(co-Chaired by the Kingdom of Belgium and the Lebanese Republic)
Three years after the adoption of the Paris Plan of Action, one year after the Adoption of the Madrid Priorities for Action
Remarks by the Hon. Carmelo Abela, Minister for Foreign Affairs and Trade Promotion of Malta, under the first agenda item, after the opening: Presentation of ongoing efforts, needs and plans by attending Ministers and heads of international organisations.
Co-Chairs, Honourable Guests, Colleagues, Ladies and Gentlemen,
I am glad to be here to discuss a region that is very close to Malta’s heart. I would like to thank our hosts, Belgium, for their hospitality, and Lebanon, that is co-chairing this Conference.
It is ironic, if not extremely sad and worrying, that exactly when we are supposed to be celebrating the 70th anniversary of the United Nations’ Declaration of Human Rights, Samuel Huntington’s “Clash of Civilizations” has become a self-fulfilling prophecy, especially if we had to analyse the roots of some of today’s prevailing conflicts.
Statistics point to a surge in violence for ethnic and religious reasons, even though the media does not necessarily focus on them on a day-to-day basis. This shows a worrying trend that must be given increasing attention if we are to safeguard human rights and human dignity as the very essence of what makes us human.
During Malta’s Presidency of the European Union, between January and June 2017, security and Europe’s neighbourhood were two of our high-level priorities. We not only pushed forward the counter-terrorism agenda in North Africa and the Middle East, but also spurred on the discussion on freedom of religion and belief.
The MENA region remains, although not exclusively, a concern for the pursuit of vulnerable minorities, especially those of religious communities such as the Christian, Coptic, or Muslim ones. In this regard, we have witnessed the rise of radicalisation – especially targeting disillusioned and unemployed youth, the movements of foreign terrorist fighters, and other violent extremist groups.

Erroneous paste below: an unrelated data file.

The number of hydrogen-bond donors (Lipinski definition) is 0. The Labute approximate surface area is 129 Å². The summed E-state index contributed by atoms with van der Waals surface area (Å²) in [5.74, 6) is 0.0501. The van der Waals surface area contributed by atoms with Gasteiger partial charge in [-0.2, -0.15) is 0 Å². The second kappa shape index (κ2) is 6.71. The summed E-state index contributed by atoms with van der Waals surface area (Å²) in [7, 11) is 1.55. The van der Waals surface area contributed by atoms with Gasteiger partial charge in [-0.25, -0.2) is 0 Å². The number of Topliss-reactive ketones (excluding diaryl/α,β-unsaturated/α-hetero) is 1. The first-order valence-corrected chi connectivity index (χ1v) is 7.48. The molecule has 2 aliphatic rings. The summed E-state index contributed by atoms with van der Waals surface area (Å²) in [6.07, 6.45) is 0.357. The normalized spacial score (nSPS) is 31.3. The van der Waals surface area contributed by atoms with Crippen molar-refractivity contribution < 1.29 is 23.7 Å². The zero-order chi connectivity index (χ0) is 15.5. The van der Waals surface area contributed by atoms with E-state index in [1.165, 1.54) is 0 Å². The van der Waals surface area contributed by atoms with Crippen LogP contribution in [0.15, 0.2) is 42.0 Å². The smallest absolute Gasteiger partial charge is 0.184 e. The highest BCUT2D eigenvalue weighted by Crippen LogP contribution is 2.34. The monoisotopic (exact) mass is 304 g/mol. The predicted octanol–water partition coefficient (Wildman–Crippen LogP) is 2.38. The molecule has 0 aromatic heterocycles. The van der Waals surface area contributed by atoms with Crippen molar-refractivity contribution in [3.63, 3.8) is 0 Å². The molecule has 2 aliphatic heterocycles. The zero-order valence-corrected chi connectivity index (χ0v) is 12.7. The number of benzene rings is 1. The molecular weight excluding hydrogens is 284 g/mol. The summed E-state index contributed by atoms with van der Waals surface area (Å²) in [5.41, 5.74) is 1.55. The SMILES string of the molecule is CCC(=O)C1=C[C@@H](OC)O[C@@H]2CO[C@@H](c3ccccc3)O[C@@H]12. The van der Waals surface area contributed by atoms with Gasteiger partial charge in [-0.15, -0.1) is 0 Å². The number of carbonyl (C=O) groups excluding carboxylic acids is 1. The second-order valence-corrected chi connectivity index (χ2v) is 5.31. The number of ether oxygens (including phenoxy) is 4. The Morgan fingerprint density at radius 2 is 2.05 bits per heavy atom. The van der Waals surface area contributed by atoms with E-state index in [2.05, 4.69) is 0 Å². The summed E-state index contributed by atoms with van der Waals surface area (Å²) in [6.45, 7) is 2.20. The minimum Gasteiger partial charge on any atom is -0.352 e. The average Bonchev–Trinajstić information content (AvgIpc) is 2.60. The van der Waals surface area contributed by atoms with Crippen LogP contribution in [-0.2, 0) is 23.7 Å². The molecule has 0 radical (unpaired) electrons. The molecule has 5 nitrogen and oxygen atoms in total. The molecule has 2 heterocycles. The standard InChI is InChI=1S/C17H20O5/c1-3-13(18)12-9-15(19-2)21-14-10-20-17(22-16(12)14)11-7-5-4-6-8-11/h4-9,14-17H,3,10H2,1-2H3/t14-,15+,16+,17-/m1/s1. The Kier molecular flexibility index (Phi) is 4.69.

Besides supporting the work of the European Union, Malta also supports that of the United Nations as the central body to help fight terrorism. In this regard, the United Nations’ Plan of Action to Prevent Violent Extremism demonstrates the importance of a comprehensive response where the UN has a central role in supporting Member States and regional bodies.
Malta welcomes the upcoming review of the UN Global Counter Terrorism Strategy [the GCTS] and reiterates the need to re-focus the strategy to anticipate and adapt to threat evolutions, including emerging and innovative modi operandi. Furthermore, Malta emphasises that a balanced implementation of all four pillars of the GCTS is imperative for all Member States.
Another aspect to emphasise for the upcoming review of the strategy is Foreign Terrorist Fighters and the prevention of their travel; the collection and sharing of information about their travel, entry or return; and securing the effective collection and dissemination of evidence against Foreign Terrorist Fighters.
n the light of the ever-changing threat, Malta, as a member of the European Union, looks forward to seeing an emphasis on home-grown terrorism as well as on the misuse of the internet and social media.
Another key priority with all partners in the region should be the prevention of radicalisation, with the development of a counter narrative as well as monitoring of extremist teachings – without impinging on the freedom of religion.
Reform of the judicial approach is also necessary, along with the handling of Foreign Terrorist Fighters. The strengthening of the rule of law and a human rights-based, judicial and law enforcement approach to counterterrorism is also important.
This is where partnerships with institutes that provide training and expertise to develop justice and security systems, such as the International Institute on Justice and the Rule of Law in Malta, would be of added value. Since its establishment in June 2014, over 3,000 practitioners such as lawmakers, police officers, prosecutors, and judges from different parts of the world, including the Middle East, have attended programmes on how to address terrorism and related transnational criminal activities within a rule of law framework.
Although not a member, Malta supports the Global Coalition’s actions in trying to counter the financing of terrorism, resuming stability in territories liberated from Da’esh, producing counter-narratives to Da’esh’s propaganda, as well as fighting the flows of terrorist fighters across borders.
Finally, how can any country be unconcerned about the plight and suffering of the Syrian people and others who are also suffering in the region? We cannot afford to turn a blind eye, especially because of the urgency to act and to implement solutions in the wake of an alarming upsurge of senseless violence.
Malta is, therefore, here to express its support for any initiatives that could help reduce the ethnic and religious divisions that are tearing at society.